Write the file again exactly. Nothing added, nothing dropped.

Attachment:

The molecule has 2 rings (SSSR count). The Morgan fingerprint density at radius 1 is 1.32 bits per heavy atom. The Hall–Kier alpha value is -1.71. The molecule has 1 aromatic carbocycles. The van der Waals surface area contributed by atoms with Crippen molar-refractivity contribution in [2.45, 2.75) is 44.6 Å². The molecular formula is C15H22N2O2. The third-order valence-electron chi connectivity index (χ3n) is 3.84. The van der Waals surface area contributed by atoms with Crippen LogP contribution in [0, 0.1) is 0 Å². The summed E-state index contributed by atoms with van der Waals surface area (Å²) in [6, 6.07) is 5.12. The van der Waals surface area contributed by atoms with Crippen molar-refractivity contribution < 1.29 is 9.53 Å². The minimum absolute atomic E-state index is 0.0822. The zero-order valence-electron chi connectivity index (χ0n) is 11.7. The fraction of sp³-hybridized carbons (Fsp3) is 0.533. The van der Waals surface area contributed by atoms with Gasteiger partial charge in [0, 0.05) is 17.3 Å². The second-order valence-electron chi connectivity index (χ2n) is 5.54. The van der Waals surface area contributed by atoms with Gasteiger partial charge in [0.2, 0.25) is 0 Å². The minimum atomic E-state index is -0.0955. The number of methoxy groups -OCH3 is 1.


The molecule has 2 rings (SSSR count). The Morgan fingerprint density at radius 1 is 1.32 bits per heavy atom. The Hall–Kier alpha value is -1.71. The molecule has 1 aromatic carbocycles. The van der Waals surface area contributed by atoms with Crippen molar-refractivity contribution in [2.45, 2.75) is 44.6 Å². The molecular formula is C15H22N2O2. The third-order valence-electron chi connectivity index (χ3n) is 3.84. The van der Waals surface area contributed by atoms with Crippen LogP contribution in [0, 0.1) is 0 Å². The summed E-state index contributed by atoms with van der Waals surface area (Å²) in [6, 6.07) is 5.12. The van der Waals surface area contributed by atoms with Crippen molar-refractivity contribution < 1.29 is 9.53 Å². The minimum absolute atomic E-state index is 0.0822. The zero-order valence-electron chi connectivity index (χ0n) is 11.7. The fraction of sp³-hybridized carbons (Fsp3) is 0.533. The van der Waals surface area contributed by atoms with Gasteiger partial charge in [0, 0.05) is 17.3 Å². The second-order valence-electron chi connectivity index (χ2n) is 5.54. The van der Waals surface area contributed by atoms with Gasteiger partial charge in [0.2, 0.25) is 0 Å². The minimum atomic E-state index is -0.0955. The number of methoxy groups -OCH3 is 1.